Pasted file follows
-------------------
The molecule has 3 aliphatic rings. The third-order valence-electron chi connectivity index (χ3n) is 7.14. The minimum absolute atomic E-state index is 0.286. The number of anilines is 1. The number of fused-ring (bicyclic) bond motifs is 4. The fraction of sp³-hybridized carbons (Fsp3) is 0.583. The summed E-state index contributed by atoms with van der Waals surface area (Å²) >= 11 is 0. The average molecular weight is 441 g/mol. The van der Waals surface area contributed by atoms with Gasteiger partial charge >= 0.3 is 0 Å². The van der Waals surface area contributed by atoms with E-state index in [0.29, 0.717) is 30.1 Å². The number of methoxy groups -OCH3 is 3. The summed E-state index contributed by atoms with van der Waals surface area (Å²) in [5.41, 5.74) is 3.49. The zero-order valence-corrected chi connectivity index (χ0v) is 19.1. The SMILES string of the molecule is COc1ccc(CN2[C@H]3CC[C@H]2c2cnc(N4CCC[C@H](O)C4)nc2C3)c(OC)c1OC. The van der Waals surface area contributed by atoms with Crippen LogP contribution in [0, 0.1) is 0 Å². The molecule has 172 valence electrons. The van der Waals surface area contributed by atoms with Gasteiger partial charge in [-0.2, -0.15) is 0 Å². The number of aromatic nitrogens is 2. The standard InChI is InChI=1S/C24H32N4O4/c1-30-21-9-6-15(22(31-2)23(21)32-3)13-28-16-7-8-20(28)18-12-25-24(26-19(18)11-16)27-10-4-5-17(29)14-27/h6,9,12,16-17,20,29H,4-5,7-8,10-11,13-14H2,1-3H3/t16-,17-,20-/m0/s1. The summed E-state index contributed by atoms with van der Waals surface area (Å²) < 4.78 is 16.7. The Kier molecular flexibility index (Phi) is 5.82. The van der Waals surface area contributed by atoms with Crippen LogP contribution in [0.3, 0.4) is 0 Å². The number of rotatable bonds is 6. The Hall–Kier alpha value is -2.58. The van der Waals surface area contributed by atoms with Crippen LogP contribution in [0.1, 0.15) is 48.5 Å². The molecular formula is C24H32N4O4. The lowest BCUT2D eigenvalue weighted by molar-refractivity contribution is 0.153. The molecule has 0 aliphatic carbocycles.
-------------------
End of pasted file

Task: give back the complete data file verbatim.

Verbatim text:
The molecule has 3 aliphatic rings. The third-order valence-electron chi connectivity index (χ3n) is 7.14. The minimum absolute atomic E-state index is 0.286. The number of anilines is 1. The number of fused-ring (bicyclic) bond motifs is 4. The fraction of sp³-hybridized carbons (Fsp3) is 0.583. The summed E-state index contributed by atoms with van der Waals surface area (Å²) >= 11 is 0. The average molecular weight is 441 g/mol. The van der Waals surface area contributed by atoms with Gasteiger partial charge >= 0.3 is 0 Å². The van der Waals surface area contributed by atoms with E-state index in [0.29, 0.717) is 30.1 Å². The number of methoxy groups -OCH3 is 3. The summed E-state index contributed by atoms with van der Waals surface area (Å²) in [5.41, 5.74) is 3.49. The zero-order valence-corrected chi connectivity index (χ0v) is 19.1. The SMILES string of the molecule is COc1ccc(CN2[C@H]3CC[C@H]2c2cnc(N4CCC[C@H](O)C4)nc2C3)c(OC)c1OC. The van der Waals surface area contributed by atoms with Crippen LogP contribution in [0, 0.1) is 0 Å². The molecule has 172 valence electrons. The van der Waals surface area contributed by atoms with Gasteiger partial charge in [-0.2, -0.15) is 0 Å². The number of aromatic nitrogens is 2. The standard InChI is InChI=1S/C24H32N4O4/c1-30-21-9-6-15(22(31-2)23(21)32-3)13-28-16-7-8-20(28)18-12-25-24(26-19(18)11-16)27-10-4-5-17(29)14-27/h6,9,12,16-17,20,29H,4-5,7-8,10-11,13-14H2,1-3H3/t16-,17-,20-/m0/s1. The summed E-state index contributed by atoms with van der Waals surface area (Å²) < 4.78 is 16.7. The Kier molecular flexibility index (Phi) is 5.82. The van der Waals surface area contributed by atoms with Crippen LogP contribution in [0.3, 0.4) is 0 Å². The number of rotatable bonds is 6. The Hall–Kier alpha value is -2.58. The van der Waals surface area contributed by atoms with Crippen LogP contribution in [0.1, 0.15) is 48.5 Å². The molecular formula is C24H32N4O4. The lowest BCUT2D eigenvalue weighted by molar-refractivity contribution is 0.153. The molecule has 0 aliphatic carbocycles.